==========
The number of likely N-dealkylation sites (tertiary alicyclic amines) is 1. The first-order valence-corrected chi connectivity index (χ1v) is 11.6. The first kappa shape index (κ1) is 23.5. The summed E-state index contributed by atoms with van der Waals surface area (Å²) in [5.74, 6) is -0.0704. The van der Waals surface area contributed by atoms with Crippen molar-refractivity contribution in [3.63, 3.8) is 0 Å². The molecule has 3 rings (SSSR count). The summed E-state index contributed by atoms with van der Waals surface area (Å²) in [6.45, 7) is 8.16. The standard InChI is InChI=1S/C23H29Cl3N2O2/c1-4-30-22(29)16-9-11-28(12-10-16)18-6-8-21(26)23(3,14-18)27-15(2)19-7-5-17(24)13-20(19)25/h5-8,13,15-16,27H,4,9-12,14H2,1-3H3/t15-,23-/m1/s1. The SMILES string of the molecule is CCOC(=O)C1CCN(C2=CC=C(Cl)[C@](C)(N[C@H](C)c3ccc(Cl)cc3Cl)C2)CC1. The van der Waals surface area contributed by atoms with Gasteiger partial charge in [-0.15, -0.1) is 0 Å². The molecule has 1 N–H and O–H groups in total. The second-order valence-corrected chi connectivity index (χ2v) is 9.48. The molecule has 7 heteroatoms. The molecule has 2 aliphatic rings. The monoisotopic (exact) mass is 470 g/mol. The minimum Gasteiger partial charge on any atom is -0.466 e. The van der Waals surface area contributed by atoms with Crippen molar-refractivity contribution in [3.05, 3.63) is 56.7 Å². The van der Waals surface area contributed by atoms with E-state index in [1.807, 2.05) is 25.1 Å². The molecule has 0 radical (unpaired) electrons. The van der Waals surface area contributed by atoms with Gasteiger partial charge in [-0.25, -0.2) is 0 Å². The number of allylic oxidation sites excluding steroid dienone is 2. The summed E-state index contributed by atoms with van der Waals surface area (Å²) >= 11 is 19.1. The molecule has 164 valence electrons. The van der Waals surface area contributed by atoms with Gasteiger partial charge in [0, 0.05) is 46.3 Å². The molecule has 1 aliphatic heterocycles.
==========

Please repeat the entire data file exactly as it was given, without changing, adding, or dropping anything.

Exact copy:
The number of likely N-dealkylation sites (tertiary alicyclic amines) is 1. The first-order valence-corrected chi connectivity index (χ1v) is 11.6. The first kappa shape index (κ1) is 23.5. The summed E-state index contributed by atoms with van der Waals surface area (Å²) in [5.74, 6) is -0.0704. The van der Waals surface area contributed by atoms with Crippen molar-refractivity contribution in [3.63, 3.8) is 0 Å². The molecule has 3 rings (SSSR count). The summed E-state index contributed by atoms with van der Waals surface area (Å²) in [6.45, 7) is 8.16. The standard InChI is InChI=1S/C23H29Cl3N2O2/c1-4-30-22(29)16-9-11-28(12-10-16)18-6-8-21(26)23(3,14-18)27-15(2)19-7-5-17(24)13-20(19)25/h5-8,13,15-16,27H,4,9-12,14H2,1-3H3/t15-,23-/m1/s1. The SMILES string of the molecule is CCOC(=O)C1CCN(C2=CC=C(Cl)[C@](C)(N[C@H](C)c3ccc(Cl)cc3Cl)C2)CC1. The van der Waals surface area contributed by atoms with Gasteiger partial charge in [-0.15, -0.1) is 0 Å². The molecule has 1 N–H and O–H groups in total. The second-order valence-corrected chi connectivity index (χ2v) is 9.48. The molecule has 7 heteroatoms. The molecule has 2 aliphatic rings. The monoisotopic (exact) mass is 470 g/mol. The minimum Gasteiger partial charge on any atom is -0.466 e. The van der Waals surface area contributed by atoms with Crippen molar-refractivity contribution in [3.05, 3.63) is 56.7 Å². The van der Waals surface area contributed by atoms with E-state index in [1.807, 2.05) is 25.1 Å². The molecule has 0 radical (unpaired) electrons. The van der Waals surface area contributed by atoms with Gasteiger partial charge in [-0.25, -0.2) is 0 Å². The number of allylic oxidation sites excluding steroid dienone is 2. The summed E-state index contributed by atoms with van der Waals surface area (Å²) >= 11 is 19.1. The molecule has 164 valence electrons. The van der Waals surface area contributed by atoms with Gasteiger partial charge in [0, 0.05) is 46.3 Å². The molecule has 1 aliphatic heterocycles.